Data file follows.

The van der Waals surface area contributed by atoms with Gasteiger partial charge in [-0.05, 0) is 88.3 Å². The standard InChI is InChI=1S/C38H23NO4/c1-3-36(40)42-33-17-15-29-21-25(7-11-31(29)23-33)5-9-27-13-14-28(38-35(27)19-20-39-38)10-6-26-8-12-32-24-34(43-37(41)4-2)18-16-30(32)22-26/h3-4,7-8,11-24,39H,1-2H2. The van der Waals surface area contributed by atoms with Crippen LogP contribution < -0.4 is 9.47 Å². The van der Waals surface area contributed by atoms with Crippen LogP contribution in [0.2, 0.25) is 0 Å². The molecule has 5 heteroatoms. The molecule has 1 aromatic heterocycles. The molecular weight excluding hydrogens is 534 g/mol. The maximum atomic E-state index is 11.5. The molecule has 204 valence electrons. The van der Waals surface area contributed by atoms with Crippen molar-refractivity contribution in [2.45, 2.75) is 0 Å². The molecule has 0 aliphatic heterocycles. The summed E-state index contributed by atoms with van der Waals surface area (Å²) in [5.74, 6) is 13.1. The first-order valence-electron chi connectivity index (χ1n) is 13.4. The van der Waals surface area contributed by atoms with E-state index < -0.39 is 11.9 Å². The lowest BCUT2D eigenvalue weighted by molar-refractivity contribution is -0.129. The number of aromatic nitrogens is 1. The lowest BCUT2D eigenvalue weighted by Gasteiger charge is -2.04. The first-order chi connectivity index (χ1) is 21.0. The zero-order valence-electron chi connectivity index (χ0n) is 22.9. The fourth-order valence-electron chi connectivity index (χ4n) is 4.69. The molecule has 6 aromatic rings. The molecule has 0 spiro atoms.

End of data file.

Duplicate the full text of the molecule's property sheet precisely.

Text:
The van der Waals surface area contributed by atoms with Gasteiger partial charge in [-0.05, 0) is 88.3 Å². The standard InChI is InChI=1S/C38H23NO4/c1-3-36(40)42-33-17-15-29-21-25(7-11-31(29)23-33)5-9-27-13-14-28(38-35(27)19-20-39-38)10-6-26-8-12-32-24-34(43-37(41)4-2)18-16-30(32)22-26/h3-4,7-8,11-24,39H,1-2H2. The van der Waals surface area contributed by atoms with Crippen LogP contribution < -0.4 is 9.47 Å². The van der Waals surface area contributed by atoms with Crippen LogP contribution in [0.2, 0.25) is 0 Å². The molecule has 5 heteroatoms. The molecule has 1 aromatic heterocycles. The molecular weight excluding hydrogens is 534 g/mol. The maximum atomic E-state index is 11.5. The molecule has 204 valence electrons. The van der Waals surface area contributed by atoms with Crippen molar-refractivity contribution in [2.45, 2.75) is 0 Å². The molecule has 0 aliphatic heterocycles. The summed E-state index contributed by atoms with van der Waals surface area (Å²) in [5.74, 6) is 13.1. The first-order valence-electron chi connectivity index (χ1n) is 13.4. The van der Waals surface area contributed by atoms with E-state index < -0.39 is 11.9 Å². The lowest BCUT2D eigenvalue weighted by molar-refractivity contribution is -0.129. The number of aromatic nitrogens is 1. The lowest BCUT2D eigenvalue weighted by Gasteiger charge is -2.04. The first-order chi connectivity index (χ1) is 21.0. The zero-order valence-electron chi connectivity index (χ0n) is 22.9. The fourth-order valence-electron chi connectivity index (χ4n) is 4.69. The molecule has 6 aromatic rings. The molecule has 0 spiro atoms.